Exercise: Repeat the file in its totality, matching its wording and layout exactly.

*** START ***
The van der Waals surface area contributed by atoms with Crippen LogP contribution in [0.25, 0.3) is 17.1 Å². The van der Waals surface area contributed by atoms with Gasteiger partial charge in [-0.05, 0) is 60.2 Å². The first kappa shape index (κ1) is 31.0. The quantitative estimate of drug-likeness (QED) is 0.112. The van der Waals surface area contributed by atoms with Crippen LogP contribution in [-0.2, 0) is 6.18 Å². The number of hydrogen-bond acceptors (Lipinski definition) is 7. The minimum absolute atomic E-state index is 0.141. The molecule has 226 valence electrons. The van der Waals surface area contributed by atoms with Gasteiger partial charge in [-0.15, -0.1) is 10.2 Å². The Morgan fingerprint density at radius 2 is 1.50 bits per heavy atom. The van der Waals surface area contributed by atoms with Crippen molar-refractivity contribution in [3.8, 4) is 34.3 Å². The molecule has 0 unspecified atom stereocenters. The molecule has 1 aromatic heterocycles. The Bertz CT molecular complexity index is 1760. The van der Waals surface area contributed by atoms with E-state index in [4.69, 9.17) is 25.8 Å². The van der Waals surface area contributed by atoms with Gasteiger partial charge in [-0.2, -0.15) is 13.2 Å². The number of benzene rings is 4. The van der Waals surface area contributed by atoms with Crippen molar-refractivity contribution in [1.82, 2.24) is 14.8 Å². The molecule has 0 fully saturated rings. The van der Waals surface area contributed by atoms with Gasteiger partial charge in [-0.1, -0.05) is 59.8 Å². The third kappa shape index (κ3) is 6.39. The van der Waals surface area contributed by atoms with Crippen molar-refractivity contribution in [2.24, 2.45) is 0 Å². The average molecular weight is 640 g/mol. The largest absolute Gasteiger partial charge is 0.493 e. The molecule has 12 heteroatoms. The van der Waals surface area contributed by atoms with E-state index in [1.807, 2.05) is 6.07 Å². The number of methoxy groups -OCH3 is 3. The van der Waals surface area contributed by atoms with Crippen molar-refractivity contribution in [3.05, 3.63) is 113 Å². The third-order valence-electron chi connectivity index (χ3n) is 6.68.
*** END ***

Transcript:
The van der Waals surface area contributed by atoms with Crippen LogP contribution in [0.25, 0.3) is 17.1 Å². The van der Waals surface area contributed by atoms with Gasteiger partial charge in [-0.05, 0) is 60.2 Å². The first kappa shape index (κ1) is 31.0. The quantitative estimate of drug-likeness (QED) is 0.112. The van der Waals surface area contributed by atoms with Crippen LogP contribution in [-0.2, 0) is 6.18 Å². The number of hydrogen-bond acceptors (Lipinski definition) is 7. The minimum absolute atomic E-state index is 0.141. The molecule has 226 valence electrons. The van der Waals surface area contributed by atoms with Gasteiger partial charge in [-0.15, -0.1) is 10.2 Å². The Morgan fingerprint density at radius 2 is 1.50 bits per heavy atom. The van der Waals surface area contributed by atoms with Crippen molar-refractivity contribution in [3.8, 4) is 34.3 Å². The molecule has 0 unspecified atom stereocenters. The molecule has 1 aromatic heterocycles. The Bertz CT molecular complexity index is 1760. The van der Waals surface area contributed by atoms with E-state index in [4.69, 9.17) is 25.8 Å². The van der Waals surface area contributed by atoms with Gasteiger partial charge in [-0.2, -0.15) is 13.2 Å². The number of benzene rings is 4. The van der Waals surface area contributed by atoms with Crippen molar-refractivity contribution in [1.82, 2.24) is 14.8 Å². The molecule has 0 fully saturated rings. The van der Waals surface area contributed by atoms with Gasteiger partial charge in [-0.1, -0.05) is 59.8 Å². The third kappa shape index (κ3) is 6.39. The van der Waals surface area contributed by atoms with Crippen molar-refractivity contribution in [2.24, 2.45) is 0 Å². The average molecular weight is 640 g/mol. The largest absolute Gasteiger partial charge is 0.493 e. The molecule has 12 heteroatoms. The van der Waals surface area contributed by atoms with E-state index in [1.807, 2.05) is 6.07 Å². The number of methoxy groups -OCH3 is 3. The van der Waals surface area contributed by atoms with Crippen molar-refractivity contribution in [3.05, 3.63) is 113 Å². The third-order valence-electron chi connectivity index (χ3n) is 6.68.